ENCINITAS — Encinitas is moving forward with its affordable housing plans, including two sites that have generated controversy from the public and on the dais.
Dozens of people, some donning yellow boutonnieres, packed the City Council chambers on April 5 to lobby the council to remove a 7.6-acre city-owned site on Quail Gardens Drive known as “L-7” from consideration for the housing element.
They argued that affordable housing would not be appropriate for the semi-rural community, and that it would exacerbate existing traffic and safety issues on Quail Gardens Drive. Currently, the city’s zoning would allow seven units on the site. The housing element zoning would allow for up to 190 units, which residents said was unacceptable.
After hours of testimony and debate, the council voted to keep the property on the list after a motion by Councilman Mark Muir and Tony Kranz to pull it off of the list was voted down by Mayor Catherine Blakespear and council members Tasha Boerner Horvath and Joe Mosca.
Many of the residents who spoke implored the council to rezone the property, which is currently zoned for one home per acre, to three units per acre and either sell or swap the land with an interested property holder.
Currently, the city is seeking proposals for affordable housing developments on the property. After a month, they have not received a land-swap proposal, said Blakespear, who said the city could still entertain a swap even if they kept the property on the housing element list.
Blakespear said taking the only vacant city-owned land off of the list would send a bad message to regulators and the courts, where the city is fighting three lawsuits because of its lack of compliance with state law.
“If we are saying in lawsuits that we care about housing and we don’t use our one site, we have a credibility problem,” Blakespear said. “For my vote, I need to walk the walk.”
Kranz, however, said the city would also be giving lip service to its frequent rallying cry of protecting community character if they moved forward with the site.
“Anyone who votes for this will have a hard time with credibility when it comes to that particular phrase (protect community character),” Kranz said.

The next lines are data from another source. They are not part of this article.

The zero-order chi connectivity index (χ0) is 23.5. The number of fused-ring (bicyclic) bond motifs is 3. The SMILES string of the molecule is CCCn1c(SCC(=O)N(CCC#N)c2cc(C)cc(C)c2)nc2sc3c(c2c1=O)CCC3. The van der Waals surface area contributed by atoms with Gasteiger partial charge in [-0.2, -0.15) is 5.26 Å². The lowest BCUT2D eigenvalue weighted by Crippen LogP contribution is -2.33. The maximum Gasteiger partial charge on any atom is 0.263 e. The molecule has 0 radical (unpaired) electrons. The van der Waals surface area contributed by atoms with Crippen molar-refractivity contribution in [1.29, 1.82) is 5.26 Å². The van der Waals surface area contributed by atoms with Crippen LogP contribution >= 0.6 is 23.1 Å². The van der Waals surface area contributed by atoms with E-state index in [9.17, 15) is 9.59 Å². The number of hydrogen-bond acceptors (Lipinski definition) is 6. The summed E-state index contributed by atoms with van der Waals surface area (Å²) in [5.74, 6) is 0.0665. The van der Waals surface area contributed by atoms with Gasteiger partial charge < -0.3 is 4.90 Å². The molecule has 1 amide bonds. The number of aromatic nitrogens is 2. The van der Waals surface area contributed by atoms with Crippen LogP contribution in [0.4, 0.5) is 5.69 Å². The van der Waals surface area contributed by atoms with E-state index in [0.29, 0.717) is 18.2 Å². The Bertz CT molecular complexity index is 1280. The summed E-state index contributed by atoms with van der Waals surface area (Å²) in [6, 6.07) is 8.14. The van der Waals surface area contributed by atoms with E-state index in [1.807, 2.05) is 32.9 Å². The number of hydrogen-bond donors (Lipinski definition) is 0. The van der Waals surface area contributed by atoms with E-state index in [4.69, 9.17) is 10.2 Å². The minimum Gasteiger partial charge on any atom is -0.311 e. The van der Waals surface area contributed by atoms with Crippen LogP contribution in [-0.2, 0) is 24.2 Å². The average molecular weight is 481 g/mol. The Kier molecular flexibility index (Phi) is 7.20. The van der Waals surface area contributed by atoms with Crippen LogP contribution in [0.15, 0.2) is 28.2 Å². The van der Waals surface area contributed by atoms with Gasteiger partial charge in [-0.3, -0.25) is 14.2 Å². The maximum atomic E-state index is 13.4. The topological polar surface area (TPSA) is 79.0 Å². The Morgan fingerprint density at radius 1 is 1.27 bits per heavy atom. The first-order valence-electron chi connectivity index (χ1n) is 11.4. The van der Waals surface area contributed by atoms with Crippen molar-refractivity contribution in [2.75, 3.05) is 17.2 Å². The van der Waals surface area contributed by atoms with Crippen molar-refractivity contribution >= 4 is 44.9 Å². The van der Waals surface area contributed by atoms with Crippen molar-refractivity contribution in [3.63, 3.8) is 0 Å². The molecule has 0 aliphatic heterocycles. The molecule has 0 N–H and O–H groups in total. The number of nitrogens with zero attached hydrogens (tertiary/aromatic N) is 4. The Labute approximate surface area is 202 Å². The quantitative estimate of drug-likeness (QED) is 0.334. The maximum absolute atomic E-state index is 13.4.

The City Council also decided to keep a second plot of land, currently occupied by flower grower Dramm & Echter, on the housing element property list, despite objections from Kranz and Muir about building homes on the city’s largest remaining agriculturally zoned property.
Dramm & Echter owner Bob Echter has proposed a so-called ‘agrihood,’ which would marry housing and agriculture within the same community.
Muir argued that voters in the past overwhelmingly opposed residential development on farmland, and that without any information about the proposal, the city could essentially be endorsing a “neighborhood with a community farm.”
“A neighborhood is a neighborhood and ag is ag,” Muir said. “I am all supportive of agrihoods in residential planned communities, but I am not OK with converting ag in perpetuity into housing with a community garden.”
Encinitas, one of the few cities statewide without a certified housing element — the document that outlines the city’s plans for meeting regionally mandated affordable housing goals — has struggled to find a plan that would pass muster with voters.
The city’s most recent attempt, Measure T, failed at the ballot in November 2016. A City Council subcommittee has been working since last February on a plan that would succeed in the November 2018 general election, but the current attempt has been frustrated by recent changes in state law.
The council is expected to vote on the final housing plan to submit to voters at its April 18 meeting.